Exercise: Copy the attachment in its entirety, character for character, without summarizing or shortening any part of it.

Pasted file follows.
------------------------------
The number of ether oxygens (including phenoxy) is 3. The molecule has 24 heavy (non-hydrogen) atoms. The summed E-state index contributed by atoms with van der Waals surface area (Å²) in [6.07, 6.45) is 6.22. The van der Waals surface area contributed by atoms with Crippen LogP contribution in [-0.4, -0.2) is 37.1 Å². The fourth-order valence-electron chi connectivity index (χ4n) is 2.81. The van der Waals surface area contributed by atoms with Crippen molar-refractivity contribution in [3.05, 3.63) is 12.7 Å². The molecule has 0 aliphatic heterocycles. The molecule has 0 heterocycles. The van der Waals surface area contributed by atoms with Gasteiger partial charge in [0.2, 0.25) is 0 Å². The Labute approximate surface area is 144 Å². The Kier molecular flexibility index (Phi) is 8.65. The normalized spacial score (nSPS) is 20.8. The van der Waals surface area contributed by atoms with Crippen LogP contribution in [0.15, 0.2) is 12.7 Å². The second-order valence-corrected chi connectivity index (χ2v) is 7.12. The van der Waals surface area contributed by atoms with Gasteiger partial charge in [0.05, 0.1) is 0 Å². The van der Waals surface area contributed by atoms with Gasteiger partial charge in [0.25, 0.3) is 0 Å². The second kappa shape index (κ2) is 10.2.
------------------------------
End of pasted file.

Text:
The number of ether oxygens (including phenoxy) is 3. The molecule has 24 heavy (non-hydrogen) atoms. The summed E-state index contributed by atoms with van der Waals surface area (Å²) in [6.07, 6.45) is 6.22. The van der Waals surface area contributed by atoms with Crippen LogP contribution in [-0.4, -0.2) is 37.1 Å². The fourth-order valence-electron chi connectivity index (χ4n) is 2.81. The van der Waals surface area contributed by atoms with Crippen molar-refractivity contribution in [3.05, 3.63) is 12.7 Å². The molecule has 0 aliphatic heterocycles. The molecule has 0 heterocycles. The van der Waals surface area contributed by atoms with Gasteiger partial charge in [0.2, 0.25) is 0 Å². The Labute approximate surface area is 144 Å². The Kier molecular flexibility index (Phi) is 8.65. The normalized spacial score (nSPS) is 20.8. The van der Waals surface area contributed by atoms with Crippen LogP contribution in [0.15, 0.2) is 12.7 Å². The second-order valence-corrected chi connectivity index (χ2v) is 7.12. The van der Waals surface area contributed by atoms with Gasteiger partial charge in [0.05, 0.1) is 0 Å². The van der Waals surface area contributed by atoms with Gasteiger partial charge in [0.25, 0.3) is 0 Å². The second kappa shape index (κ2) is 10.2.